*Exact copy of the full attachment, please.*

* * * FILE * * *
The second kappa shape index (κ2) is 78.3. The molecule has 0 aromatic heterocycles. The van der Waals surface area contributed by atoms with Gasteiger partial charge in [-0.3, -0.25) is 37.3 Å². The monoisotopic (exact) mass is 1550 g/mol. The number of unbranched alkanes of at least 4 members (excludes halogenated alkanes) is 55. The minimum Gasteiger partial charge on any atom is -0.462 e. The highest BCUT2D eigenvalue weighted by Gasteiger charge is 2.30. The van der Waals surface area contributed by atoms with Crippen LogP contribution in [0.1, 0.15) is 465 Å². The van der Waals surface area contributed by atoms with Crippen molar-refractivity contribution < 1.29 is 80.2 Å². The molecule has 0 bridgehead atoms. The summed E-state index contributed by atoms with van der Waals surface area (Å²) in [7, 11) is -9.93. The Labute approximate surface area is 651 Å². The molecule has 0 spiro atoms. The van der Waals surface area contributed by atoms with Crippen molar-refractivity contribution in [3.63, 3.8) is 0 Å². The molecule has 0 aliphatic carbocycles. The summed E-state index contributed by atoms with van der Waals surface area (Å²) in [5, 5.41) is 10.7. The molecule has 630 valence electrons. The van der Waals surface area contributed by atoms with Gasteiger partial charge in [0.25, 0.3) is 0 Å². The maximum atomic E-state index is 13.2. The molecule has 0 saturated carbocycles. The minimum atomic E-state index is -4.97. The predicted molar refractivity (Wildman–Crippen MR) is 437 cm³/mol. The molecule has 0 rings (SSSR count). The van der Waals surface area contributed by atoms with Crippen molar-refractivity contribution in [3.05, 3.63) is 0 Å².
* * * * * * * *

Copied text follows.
The second kappa shape index (κ2) is 78.3. The molecule has 0 aromatic heterocycles. The van der Waals surface area contributed by atoms with Gasteiger partial charge in [-0.3, -0.25) is 37.3 Å². The monoisotopic (exact) mass is 1550 g/mol. The number of unbranched alkanes of at least 4 members (excludes halogenated alkanes) is 55. The minimum Gasteiger partial charge on any atom is -0.462 e. The highest BCUT2D eigenvalue weighted by Gasteiger charge is 2.30. The van der Waals surface area contributed by atoms with Crippen LogP contribution in [0.1, 0.15) is 465 Å². The van der Waals surface area contributed by atoms with Crippen molar-refractivity contribution < 1.29 is 80.2 Å². The molecule has 0 bridgehead atoms. The summed E-state index contributed by atoms with van der Waals surface area (Å²) in [7, 11) is -9.93. The Labute approximate surface area is 651 Å². The molecule has 0 spiro atoms. The van der Waals surface area contributed by atoms with Crippen molar-refractivity contribution in [3.63, 3.8) is 0 Å². The molecule has 0 aliphatic carbocycles. The summed E-state index contributed by atoms with van der Waals surface area (Å²) in [5, 5.41) is 10.7. The molecule has 630 valence electrons. The van der Waals surface area contributed by atoms with Gasteiger partial charge in [0.25, 0.3) is 0 Å². The maximum atomic E-state index is 13.2. The molecule has 0 saturated carbocycles. The minimum atomic E-state index is -4.97. The predicted molar refractivity (Wildman–Crippen MR) is 437 cm³/mol. The molecule has 0 rings (SSSR count). The van der Waals surface area contributed by atoms with Crippen molar-refractivity contribution in [3.05, 3.63) is 0 Å².